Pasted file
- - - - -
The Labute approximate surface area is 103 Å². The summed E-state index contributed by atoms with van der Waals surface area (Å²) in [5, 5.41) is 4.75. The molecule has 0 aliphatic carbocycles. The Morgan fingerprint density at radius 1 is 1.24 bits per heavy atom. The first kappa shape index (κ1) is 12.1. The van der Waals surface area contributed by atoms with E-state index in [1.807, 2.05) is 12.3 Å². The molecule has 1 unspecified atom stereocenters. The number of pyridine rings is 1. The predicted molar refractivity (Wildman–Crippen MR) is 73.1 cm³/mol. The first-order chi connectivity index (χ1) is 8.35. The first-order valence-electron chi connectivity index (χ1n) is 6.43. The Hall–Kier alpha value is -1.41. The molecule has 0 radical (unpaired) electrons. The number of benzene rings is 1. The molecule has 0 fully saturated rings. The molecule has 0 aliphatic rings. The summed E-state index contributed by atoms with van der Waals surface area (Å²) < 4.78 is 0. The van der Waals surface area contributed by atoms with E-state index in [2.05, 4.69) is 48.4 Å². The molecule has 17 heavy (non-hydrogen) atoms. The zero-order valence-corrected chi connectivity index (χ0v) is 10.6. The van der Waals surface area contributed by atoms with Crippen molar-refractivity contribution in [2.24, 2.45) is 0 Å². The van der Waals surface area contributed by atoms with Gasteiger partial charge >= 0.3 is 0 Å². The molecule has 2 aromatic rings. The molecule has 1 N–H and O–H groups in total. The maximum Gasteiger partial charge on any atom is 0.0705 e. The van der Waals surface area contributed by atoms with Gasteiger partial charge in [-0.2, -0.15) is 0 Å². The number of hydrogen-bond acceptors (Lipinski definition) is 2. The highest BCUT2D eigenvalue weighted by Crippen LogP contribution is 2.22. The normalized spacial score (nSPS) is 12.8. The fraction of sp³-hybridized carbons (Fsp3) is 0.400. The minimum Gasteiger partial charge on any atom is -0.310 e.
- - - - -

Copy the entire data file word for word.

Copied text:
The Labute approximate surface area is 103 Å². The summed E-state index contributed by atoms with van der Waals surface area (Å²) in [5, 5.41) is 4.75. The molecule has 0 aliphatic carbocycles. The Morgan fingerprint density at radius 1 is 1.24 bits per heavy atom. The first kappa shape index (κ1) is 12.1. The van der Waals surface area contributed by atoms with E-state index in [1.807, 2.05) is 12.3 Å². The molecule has 1 unspecified atom stereocenters. The number of pyridine rings is 1. The predicted molar refractivity (Wildman–Crippen MR) is 73.1 cm³/mol. The first-order chi connectivity index (χ1) is 8.35. The first-order valence-electron chi connectivity index (χ1n) is 6.43. The Hall–Kier alpha value is -1.41. The molecule has 0 radical (unpaired) electrons. The number of benzene rings is 1. The molecule has 0 fully saturated rings. The molecule has 0 aliphatic rings. The summed E-state index contributed by atoms with van der Waals surface area (Å²) < 4.78 is 0. The van der Waals surface area contributed by atoms with E-state index in [2.05, 4.69) is 48.4 Å². The molecule has 17 heavy (non-hydrogen) atoms. The zero-order valence-corrected chi connectivity index (χ0v) is 10.6. The van der Waals surface area contributed by atoms with Crippen molar-refractivity contribution in [2.24, 2.45) is 0 Å². The van der Waals surface area contributed by atoms with Gasteiger partial charge >= 0.3 is 0 Å². The molecule has 2 aromatic rings. The molecule has 1 N–H and O–H groups in total. The maximum Gasteiger partial charge on any atom is 0.0705 e. The van der Waals surface area contributed by atoms with Gasteiger partial charge in [-0.2, -0.15) is 0 Å². The number of hydrogen-bond acceptors (Lipinski definition) is 2. The highest BCUT2D eigenvalue weighted by Crippen LogP contribution is 2.22. The normalized spacial score (nSPS) is 12.8. The fraction of sp³-hybridized carbons (Fsp3) is 0.400. The minimum Gasteiger partial charge on any atom is -0.310 e.